Nabokov was accused of being an arrogant narcissist ...
'The Original of Laura,' by Vladimir Nabokov
Eric Naiman, Special to The Chronicle
Friday, December 4, 2009
Read more: http://www.sfgate.com/cgi-bin/article.cgi?f=/c/a/2009/12/04/RVPH1AQLOR.DTL#ixzz0YpNXS6HG
The Original of Laura
(Dying Is Fun)
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By Vladimir Nabokov
Edited by Dmitri Nabokov
(Alfred A. Knopf; 278 pages; $35)
Let's imagine that Vladimir Nabokov, like Agatha Christie, wrote a book to be published after his death. Like much of his work, this book would deal with meta-fictive and metaphysical questions, including contributions to the text from beyond the grave.
Unlike Nabokov's "Transparent Things," written by an imaginary dead author (a character), this book would be written by a truly dead author. In many of Nabokov's novels, characters endeavor to escape - usually unsuccessfully - from the novel that contains them. Here the author would exit, leaving the unfinished text in a shambles behind.
"The Original of Laura (Dying Is Fun)" consists of several chapters about a couple: young promiscuous Flora and her older husband, the neurologist Philip Wild. Flora is the heroine of an inferior novel, "My Laura," which is written, perhaps overwritten, by a former lover in the libidinally lush style Nabokov's readers know so well.
Philip, a kind of Dorian Gray in reverse, is conducting an experiment in self-elimination. Slowly, on his inner "private blackboard," he begins erasing himself, starting with his feet, and the corresponding body part begins to feel numb. Wild discovers that "the process of dying by auto-dissolution afforded the greatest ecstasy known to man." He cautions that you have to wriggle free at the right moment, restoring the chalk line you have just erased, so you can begin the whole process again: "Enjoy the destruction but do not linger over your own ruins lest you develop an incurable illness, or die before you are ready to die."
Wild's pleasure is the autoerotic joy of self-effacement, the playful rubbing of one's body up against the line separating life from death, but one has the sense that the neurologist has gone too far, leaving us with his fragmentary notes, the meta-fictive equivalent of the stool found toppled beneath a hanging corpse, except that the corpse is gone. David Carradine, meet Dr. Jekyll.
Nabokov was accused of being an arrogant narcissist; he played with that conceit in "Pale Fire" and "Pnin." "The Original of Laura" is about an author who loves himself to death. Not everyone will read "The Original of Laura" this way; many readers of this auto-elegy won't agree that Nabokov has found the fun in funeral. Just as the editors of the New Yorker thought they understood "The Vane Sisters" but rejected it because they didn't see it was a story written by ghosts, some readers will dismiss this book because though they know it is written by a ghost, they won't see enough of a story.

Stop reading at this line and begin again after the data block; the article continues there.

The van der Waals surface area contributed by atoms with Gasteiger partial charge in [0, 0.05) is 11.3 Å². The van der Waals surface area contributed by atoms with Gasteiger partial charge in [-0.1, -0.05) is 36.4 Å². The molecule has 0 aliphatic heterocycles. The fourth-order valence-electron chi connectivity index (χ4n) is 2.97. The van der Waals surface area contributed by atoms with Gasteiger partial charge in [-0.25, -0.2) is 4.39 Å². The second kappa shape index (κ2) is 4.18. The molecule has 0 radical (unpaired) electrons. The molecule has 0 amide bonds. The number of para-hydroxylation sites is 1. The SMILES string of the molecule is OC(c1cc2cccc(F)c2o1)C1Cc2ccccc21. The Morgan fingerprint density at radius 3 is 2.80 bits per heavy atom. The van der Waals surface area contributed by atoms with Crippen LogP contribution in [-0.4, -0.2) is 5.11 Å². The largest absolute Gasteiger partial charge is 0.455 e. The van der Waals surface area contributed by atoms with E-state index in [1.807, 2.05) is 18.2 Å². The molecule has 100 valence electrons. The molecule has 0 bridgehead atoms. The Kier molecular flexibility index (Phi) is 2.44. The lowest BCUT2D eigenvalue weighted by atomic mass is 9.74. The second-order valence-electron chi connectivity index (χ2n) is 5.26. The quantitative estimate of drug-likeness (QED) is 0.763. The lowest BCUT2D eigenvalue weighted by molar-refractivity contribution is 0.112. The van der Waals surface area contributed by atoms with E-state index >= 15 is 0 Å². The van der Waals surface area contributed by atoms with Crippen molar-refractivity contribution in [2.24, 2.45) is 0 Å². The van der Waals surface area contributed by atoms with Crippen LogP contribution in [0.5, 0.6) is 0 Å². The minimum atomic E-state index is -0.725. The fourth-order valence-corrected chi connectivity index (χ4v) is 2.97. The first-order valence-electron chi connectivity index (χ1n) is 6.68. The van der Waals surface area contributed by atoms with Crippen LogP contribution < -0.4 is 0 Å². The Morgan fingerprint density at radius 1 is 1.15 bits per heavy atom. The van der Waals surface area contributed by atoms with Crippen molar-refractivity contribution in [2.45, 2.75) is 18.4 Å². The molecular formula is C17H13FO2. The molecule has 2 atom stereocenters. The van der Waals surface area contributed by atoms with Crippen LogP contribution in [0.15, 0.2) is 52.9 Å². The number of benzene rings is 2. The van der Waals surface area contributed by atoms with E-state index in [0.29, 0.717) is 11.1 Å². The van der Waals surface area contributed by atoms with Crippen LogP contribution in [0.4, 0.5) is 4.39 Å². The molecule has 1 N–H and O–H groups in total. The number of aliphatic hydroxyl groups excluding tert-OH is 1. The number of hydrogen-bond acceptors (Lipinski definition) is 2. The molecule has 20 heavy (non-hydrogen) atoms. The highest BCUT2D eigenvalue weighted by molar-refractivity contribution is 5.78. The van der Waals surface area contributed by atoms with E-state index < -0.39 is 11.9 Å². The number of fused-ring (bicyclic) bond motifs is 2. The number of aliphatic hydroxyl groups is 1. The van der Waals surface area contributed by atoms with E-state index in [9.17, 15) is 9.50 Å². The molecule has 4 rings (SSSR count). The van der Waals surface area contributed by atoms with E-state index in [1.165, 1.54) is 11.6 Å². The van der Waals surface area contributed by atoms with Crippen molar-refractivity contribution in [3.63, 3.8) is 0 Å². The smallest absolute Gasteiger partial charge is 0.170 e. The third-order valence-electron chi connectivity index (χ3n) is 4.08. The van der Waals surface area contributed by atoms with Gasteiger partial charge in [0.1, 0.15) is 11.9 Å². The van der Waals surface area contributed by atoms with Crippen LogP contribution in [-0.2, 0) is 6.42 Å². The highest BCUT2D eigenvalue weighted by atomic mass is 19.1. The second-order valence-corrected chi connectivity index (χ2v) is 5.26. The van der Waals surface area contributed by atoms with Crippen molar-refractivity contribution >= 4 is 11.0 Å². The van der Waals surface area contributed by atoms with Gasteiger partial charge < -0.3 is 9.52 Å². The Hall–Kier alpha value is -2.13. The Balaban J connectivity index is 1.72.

Essentially, they won't read beyond the introduction by Dmitri Nabokov about his father's last months, nor think past the nearly irrelevant human-interest question of whether Nabokov's son, heeding his dying father's wishes, should have burnt the index cards on which the novel was composed. Somebody will mention Kafka. It may be recalled that Nabokov declined to read examples from a work in progress because "no fetus should undergo an exploratory operation."
More interesting is the uncanny resemblance of some of these cards to the photos left by Laura's father, whose "inclination for trick photography" led him to shoot himself simultaneously in both senses of that word: "These automatic pictures of his last moments and of a table's lion-paws did not come out too well; but his widow easily sold them for the price of a flat in Paris."
There are two ways to appreciate "The Original of Laura." The first is to treat it as an objet d'art, a coffee-table book that is, indeed, exquisitely produced and often beautifully written. Dmitri Nabokov and Chip Kidd have designed a lovely edition; on each page there is a perforated reproduction of Nabokov's original index cards, with the text printed below. You can also detach the cards and have them float about your walls, so that your life becomes a perpetual seance with Nabokov.
If we don't treat the text as pure surface, and if we don't want to see it as a dying author's miscarriage, we will have to read it as Nabokov's last metafictive parable. In no meaningful sense a novel, "Laura" has as its closest predecessor probably Nabokov's 1957 poem "The Ballad of Longwood Glen," in which Art Longwood, "a local florist," climbs up into a tree and disappears. ("His family circled the tree all day./ Pauline concluded: 'Dad climbed away.') When the tree is felled, there is precious little left: The benighted tourists who visit the spot don't know, of course, that the compensation for Art's disappearance is supposed to be the poem they are in. We, at least, have this gorgeous book, which eventually will be seen, when it is packaged less distractingly, as one of the most interesting short stories Nabokov never wrote.
Eric Naiman is a professor in the department of Slavic languages at UC Berkeley. His next book, "Nabokov, Perversely," will be published in June 2010. E-mail him at firstname.lastname@example.org.
This article appeared on page ED - 4 of the San Francisco Chronicle
Read more: http://www.sfgate.com/cgi-bin/article.cgi?f=/c/a/2009/12/04/RVPH1AQLOR.DTL#ixzz0YpMri9vK
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